GUILFORD COUNTY, N.C. (WGHP) — Faith leaders in the Piedmont Triad addressed the Supreme Court vote giving states the power to ban abortions during their Sunday services.
No matter the side these pastors were on, they all agreed we have work to do following the landmark ruling.
The pastors FOX8 spoke with said there’s a tension between the faith they live and the laws they live under. Some believe it’s what God would want, and others are not so sure.
Pastor Brandon Ware at Green Street Baptist Church in High Point explained why this change is a positive one.
“Being pro-life, we believe that life is precious and sacred and that human life is valuable,” he said. “Every human life is precious because human life is made in the image of God.”
Pastor Ware explained to his congregation how they will need to help support people in this new situation.
“One thing we want to do is provide resources through generosity, sacrificial giving to promote foster care and adoption and I think the church has an opportunity especially in light of the ruling to really lead in this time,” he said.
Right now, the ruling has no impact on North Carolina. For now, Democratic Governor Roy Cooper has vowed to veto any bills restricting abortion access.
The senior pastor at Trinity AME Zion Church in Greensboro worries about how the ruling will affect members of his congregation.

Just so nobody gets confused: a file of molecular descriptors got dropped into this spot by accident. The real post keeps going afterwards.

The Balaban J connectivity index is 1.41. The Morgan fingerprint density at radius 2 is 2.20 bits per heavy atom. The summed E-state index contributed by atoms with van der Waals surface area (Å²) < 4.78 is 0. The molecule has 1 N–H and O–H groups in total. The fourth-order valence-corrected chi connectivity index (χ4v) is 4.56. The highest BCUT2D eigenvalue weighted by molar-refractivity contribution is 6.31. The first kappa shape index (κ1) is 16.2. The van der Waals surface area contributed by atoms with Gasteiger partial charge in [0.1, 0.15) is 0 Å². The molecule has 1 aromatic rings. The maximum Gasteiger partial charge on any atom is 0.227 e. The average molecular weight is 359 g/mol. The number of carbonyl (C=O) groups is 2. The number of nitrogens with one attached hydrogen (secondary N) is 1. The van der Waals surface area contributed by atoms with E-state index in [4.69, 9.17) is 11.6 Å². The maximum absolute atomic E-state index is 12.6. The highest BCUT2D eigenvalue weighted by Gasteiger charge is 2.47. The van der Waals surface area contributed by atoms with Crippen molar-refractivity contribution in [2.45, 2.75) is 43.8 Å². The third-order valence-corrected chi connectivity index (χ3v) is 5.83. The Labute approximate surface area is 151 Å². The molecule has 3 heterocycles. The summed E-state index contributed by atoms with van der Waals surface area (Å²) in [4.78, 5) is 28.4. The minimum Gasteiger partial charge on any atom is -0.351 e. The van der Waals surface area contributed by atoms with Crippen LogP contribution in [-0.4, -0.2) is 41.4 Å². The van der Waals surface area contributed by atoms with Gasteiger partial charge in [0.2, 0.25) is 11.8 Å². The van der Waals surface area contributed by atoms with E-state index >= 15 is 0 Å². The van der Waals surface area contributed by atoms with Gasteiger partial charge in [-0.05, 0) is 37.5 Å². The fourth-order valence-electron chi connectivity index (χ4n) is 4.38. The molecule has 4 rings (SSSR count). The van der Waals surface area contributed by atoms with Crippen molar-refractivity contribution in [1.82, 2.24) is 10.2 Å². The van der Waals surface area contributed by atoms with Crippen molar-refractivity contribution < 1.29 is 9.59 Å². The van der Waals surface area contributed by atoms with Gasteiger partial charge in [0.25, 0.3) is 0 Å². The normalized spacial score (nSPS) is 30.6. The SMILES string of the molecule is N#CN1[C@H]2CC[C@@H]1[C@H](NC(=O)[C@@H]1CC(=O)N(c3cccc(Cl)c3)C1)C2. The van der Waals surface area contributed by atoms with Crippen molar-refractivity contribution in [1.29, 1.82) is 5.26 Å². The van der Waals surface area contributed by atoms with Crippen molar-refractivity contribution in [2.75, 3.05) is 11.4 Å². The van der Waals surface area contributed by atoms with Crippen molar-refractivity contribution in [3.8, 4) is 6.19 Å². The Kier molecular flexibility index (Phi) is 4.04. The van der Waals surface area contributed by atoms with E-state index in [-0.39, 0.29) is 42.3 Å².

“If this is going to disproportionately affect people of color and women then we need to question it, we need to challenge it, we need to resist,” said Daran Mitchell.
Mitchell does not agree with a law leading to abortion bans in other states.
“If it does not benefit the whole, if it segments and sections off people and robs people of abundant life and privileges that we have been so given by God, then we have to question, we have the right to question whether or not this is godly,” said the pastor.
Both pastors know this is a discussion that needs to go beyond one worship service.
“The struggle will continue and we can’t just talk this Sunday,” said Mitchell. “We have to keep talking.”
Pastor Ware looks forward to helping where he can.
“There will be a lot of hurting families that the church will have an opportunity to love on in Jesus name and so we hope to do that,” he said.
The bishop of the Catholic Diocese of Charlotte recognized the Supreme Court ruling could result in an increase in women traveling to our state for an abortion. In a statement, he said, “we must also intensify our advocacy for laws that will put an end to the practice of abortion. Ultimately, we as a society must finally recognize, as science confirms, that life begins at the moment of conception, and that this is really a civil rights issue involving the right to life for the most vulnerable among us, the unborn child.”
The bishop invited everyone to join him in praying for the conversion of hearts, so our communities come together to protect and support both mother and child at every stage of life.